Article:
University of Arizona art professor recognized in 'New York Times'
Courtesy by David Taylor
Installation view of DeLIMITations exhibition at the Museum of Contemporary Art, San Diego, 2016.
David Taylor and Marcos Ramírez ERRE took an artistic approach to show what the Mexico-United States border truly looks like by using 47 obelisks, multiple photographs and 3700 miles of traveling.
Beginning in 2014, Taylor, a photographer and a professor at the University of Arizona School of Art, and Ramírez ERRE, an artist, collaborated on an exhibition titled DeLIMITations, which was highlighted in the New York Times as one of the galleries to see right now.
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“The exhibition is about the nature of borders over time, but specifically it’s about the fact that there was a border between Mexico and the United States that preceded the current border,” Taylor said. “The exhibition acknowledges the fact that there is an original boundary between Mexico and the United States that was a boundary of agreement whereas the boundary that we all recognize today was in fact a boundary of conquest.”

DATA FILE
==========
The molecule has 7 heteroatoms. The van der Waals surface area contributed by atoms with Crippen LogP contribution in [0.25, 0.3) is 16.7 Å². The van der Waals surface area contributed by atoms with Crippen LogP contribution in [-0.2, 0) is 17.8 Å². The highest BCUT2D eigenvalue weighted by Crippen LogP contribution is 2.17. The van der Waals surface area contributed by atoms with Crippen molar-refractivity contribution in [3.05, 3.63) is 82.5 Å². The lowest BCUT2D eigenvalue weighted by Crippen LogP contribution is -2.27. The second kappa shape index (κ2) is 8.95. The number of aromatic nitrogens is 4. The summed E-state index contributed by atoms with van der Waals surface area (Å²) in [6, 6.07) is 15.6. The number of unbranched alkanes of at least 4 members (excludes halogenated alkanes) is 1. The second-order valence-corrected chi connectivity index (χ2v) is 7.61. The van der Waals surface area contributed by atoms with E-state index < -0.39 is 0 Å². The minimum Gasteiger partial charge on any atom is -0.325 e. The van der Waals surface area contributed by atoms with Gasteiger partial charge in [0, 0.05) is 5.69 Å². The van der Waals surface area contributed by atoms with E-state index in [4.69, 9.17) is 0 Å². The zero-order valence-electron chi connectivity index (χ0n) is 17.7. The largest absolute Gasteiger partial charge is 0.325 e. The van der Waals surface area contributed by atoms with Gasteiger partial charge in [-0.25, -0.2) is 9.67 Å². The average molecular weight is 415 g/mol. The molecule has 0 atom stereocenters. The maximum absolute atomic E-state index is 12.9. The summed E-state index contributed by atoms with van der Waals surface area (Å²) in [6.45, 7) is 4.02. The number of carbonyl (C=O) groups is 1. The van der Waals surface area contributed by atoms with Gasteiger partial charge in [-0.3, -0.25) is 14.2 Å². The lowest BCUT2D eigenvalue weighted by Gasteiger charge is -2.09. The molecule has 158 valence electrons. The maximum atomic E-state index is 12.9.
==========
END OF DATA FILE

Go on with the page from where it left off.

DeLIMITations features photographs of metal obelisks that Taylor and Ramírez ERRE installed that represent the 1821 border between Mexico and the U.S., taking inspiration from the current debates in the news today.